1. Getting An Evaluation
Where you begin will depend on your child's age. All states have an Early Intervention (EI) program for children ages birth to 3 that is mandated by the Individuals With Disabilities Education Act (IDEA) and is either free or minimal cost. Your child's doctor can make the initial referral, as can a licensed child-care provider, but you also have the legal right to request an evaluation yourself. Contact your state department of health (ask for the early-intervention office) or simply Google "early intervention in" and the name of your state.
When Mandi Welbaum, of Troy, Ohio, took her son Brenden for his 1-year checkup, she says "we said 'no' to an alarming number of questions about normal developmental milestones." Her doctor referred her to the Ohio Help Me Grow program, beginning a process that would lead to Brenden's diagnosis of "global development delay" and weekly occupational, physical, and speech therapies. "My advice is to not be afraid to ask questions, even if you feel stupid," says Welbaum. "Therapists understand that you may be confused and worried."
Once the initial referral has been made, you'll be assigned a service coordinator who will help you understand your rights, choose evaluators, and schedule appointments. It can take no more than 45 days for you to have an Individual Family Services Plan (IFSP) meeting, in which you're told the evaluation results and what services your child will be eligible for.
While this may all feel daunting for you, that's not necessarily the case for your child. Evaluations primarily involve play and activities, and you'll get to decide where you want them to take place -- in your home or at a preschool-like center -- and at what time of day.
If your child is between ages 3 and 5, you will take another path to services: your local public-school system. Even if your child isn't old enough for kindergarten, school districts pick up where the state-sponsored early-intervention programs leave off. Yours will have a preschool special-education department that you can reach through the district's special-education office. While EI evaluations focus on development in the context of daily routines, a school-level evaluation also looks at your child as a student and should include a classroom observation, says Dr. Sawyer Cohen.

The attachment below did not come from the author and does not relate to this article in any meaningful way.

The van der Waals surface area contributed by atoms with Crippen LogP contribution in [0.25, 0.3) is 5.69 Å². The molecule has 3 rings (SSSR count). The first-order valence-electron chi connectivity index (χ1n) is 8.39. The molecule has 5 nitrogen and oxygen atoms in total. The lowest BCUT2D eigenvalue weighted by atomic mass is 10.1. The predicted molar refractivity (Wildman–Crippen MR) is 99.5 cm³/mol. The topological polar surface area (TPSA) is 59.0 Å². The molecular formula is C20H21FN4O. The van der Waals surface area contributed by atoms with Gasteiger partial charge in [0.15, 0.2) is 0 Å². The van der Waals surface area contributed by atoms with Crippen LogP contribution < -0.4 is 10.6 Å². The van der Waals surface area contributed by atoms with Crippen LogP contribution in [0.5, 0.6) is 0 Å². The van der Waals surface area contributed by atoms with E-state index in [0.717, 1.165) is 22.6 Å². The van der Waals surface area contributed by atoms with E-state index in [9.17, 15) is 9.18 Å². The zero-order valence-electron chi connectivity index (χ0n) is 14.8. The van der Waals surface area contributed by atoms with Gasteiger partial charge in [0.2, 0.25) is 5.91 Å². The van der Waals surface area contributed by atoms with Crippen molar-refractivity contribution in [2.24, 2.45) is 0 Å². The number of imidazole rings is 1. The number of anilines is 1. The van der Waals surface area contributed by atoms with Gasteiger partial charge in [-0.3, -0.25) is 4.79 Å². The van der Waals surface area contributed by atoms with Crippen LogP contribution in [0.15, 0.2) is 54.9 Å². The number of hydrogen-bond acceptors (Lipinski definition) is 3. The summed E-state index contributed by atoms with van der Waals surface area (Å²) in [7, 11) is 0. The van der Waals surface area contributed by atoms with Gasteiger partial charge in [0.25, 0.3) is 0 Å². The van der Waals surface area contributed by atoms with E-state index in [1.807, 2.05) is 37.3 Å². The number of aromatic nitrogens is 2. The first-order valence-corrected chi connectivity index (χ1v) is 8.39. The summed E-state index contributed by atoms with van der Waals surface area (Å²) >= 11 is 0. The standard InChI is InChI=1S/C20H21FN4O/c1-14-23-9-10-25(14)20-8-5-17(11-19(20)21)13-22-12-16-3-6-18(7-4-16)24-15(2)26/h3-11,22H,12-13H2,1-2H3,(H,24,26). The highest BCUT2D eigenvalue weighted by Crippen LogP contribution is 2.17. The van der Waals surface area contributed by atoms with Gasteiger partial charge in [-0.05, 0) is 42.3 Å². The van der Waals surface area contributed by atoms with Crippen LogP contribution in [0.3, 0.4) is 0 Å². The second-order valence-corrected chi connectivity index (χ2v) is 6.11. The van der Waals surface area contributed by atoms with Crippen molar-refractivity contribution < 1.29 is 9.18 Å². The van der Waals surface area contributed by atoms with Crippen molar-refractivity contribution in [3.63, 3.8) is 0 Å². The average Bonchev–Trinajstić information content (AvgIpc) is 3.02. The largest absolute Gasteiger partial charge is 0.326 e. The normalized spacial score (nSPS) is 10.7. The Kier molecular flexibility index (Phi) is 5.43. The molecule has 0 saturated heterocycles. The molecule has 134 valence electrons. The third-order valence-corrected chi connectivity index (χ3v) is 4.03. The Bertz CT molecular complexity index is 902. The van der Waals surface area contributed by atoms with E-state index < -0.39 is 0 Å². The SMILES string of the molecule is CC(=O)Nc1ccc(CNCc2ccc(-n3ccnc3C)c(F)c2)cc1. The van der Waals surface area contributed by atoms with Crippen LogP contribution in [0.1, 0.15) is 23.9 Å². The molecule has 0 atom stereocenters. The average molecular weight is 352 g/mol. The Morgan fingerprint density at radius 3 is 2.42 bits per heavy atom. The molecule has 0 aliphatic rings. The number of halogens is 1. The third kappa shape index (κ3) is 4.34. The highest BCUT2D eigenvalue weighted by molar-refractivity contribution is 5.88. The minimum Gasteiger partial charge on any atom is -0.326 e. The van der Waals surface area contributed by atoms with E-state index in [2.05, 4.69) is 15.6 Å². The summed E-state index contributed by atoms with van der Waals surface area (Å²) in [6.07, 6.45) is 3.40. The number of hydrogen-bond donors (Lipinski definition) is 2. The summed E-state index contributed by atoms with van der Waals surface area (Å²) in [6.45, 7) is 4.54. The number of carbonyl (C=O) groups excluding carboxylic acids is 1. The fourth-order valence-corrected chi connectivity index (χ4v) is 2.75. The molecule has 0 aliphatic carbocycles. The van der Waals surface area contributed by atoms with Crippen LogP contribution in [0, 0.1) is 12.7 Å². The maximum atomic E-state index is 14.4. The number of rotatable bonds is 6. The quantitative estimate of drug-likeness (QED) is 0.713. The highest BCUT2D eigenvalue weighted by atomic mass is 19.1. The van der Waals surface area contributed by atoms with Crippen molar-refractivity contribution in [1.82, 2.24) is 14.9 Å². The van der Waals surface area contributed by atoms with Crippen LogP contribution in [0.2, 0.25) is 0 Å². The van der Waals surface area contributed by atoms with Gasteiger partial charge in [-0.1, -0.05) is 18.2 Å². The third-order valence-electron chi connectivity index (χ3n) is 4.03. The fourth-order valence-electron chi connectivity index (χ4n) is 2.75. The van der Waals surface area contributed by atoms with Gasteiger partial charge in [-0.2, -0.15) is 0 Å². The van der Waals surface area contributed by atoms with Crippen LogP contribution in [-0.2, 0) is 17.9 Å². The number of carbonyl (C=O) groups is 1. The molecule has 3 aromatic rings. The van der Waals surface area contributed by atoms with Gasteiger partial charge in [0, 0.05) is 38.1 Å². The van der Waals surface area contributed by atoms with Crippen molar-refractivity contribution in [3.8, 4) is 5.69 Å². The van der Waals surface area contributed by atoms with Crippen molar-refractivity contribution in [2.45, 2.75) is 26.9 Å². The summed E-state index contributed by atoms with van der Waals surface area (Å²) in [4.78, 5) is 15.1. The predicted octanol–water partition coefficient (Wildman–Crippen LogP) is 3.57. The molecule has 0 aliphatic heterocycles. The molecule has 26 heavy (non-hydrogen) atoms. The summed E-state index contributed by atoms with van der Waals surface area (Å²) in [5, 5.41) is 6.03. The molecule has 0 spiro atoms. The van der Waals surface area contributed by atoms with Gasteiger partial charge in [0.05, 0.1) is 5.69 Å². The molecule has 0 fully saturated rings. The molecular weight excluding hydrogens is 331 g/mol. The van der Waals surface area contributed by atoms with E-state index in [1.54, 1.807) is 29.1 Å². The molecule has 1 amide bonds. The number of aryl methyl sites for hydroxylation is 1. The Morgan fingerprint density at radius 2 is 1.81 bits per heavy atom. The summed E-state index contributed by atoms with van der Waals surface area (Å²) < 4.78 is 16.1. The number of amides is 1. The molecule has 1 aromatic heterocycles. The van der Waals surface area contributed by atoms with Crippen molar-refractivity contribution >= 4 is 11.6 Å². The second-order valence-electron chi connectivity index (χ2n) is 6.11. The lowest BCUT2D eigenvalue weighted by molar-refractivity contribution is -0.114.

While each state may have different criteria, a child typically has to exhibit a 12-month delay in one of the five areas of development or a 33 percent delay in one area and a 25 percent delay in each of two other areas in order to qualify for Early Intervention services. Other states use a standardized scoring system and will provide services if your child receives a score of at least 2.0 below the mean in one area or a score of 1.5 below the mean in each of two areas.
To help the therapists get a complete picture of your child, inform them of any issues going on at home that could also be impacting him, such as a recent divorce or a family member's illness, says Dr. Sawyer Cohen. Also disclose relevant family history. The fact that a cousin has autism, say, or an older sibling required early-intervention services puts your child at higher risk.
While the cost of early intervention and services through your school district will be covered, if you decide to seek additional therapy, partnering with the right pediatrician can be a big help. When Tiffany Ellman's twin daughters were evaluated at age 2 and eventually determined to both be on the autism spectrum, the Trevorton, Pennsylvania, mom found a supportive pediatrician who gives her referrals whenever she learns about a new specialist or therapy.
Also, at the preschool level, there may be programs for this age group that offer kids multiple therapies. So if your child doesn't qualify for speech services and you wish that she had, she may get into a preschool program that addresses her physical or occupational delays and still get the benefit of speech services there in the process.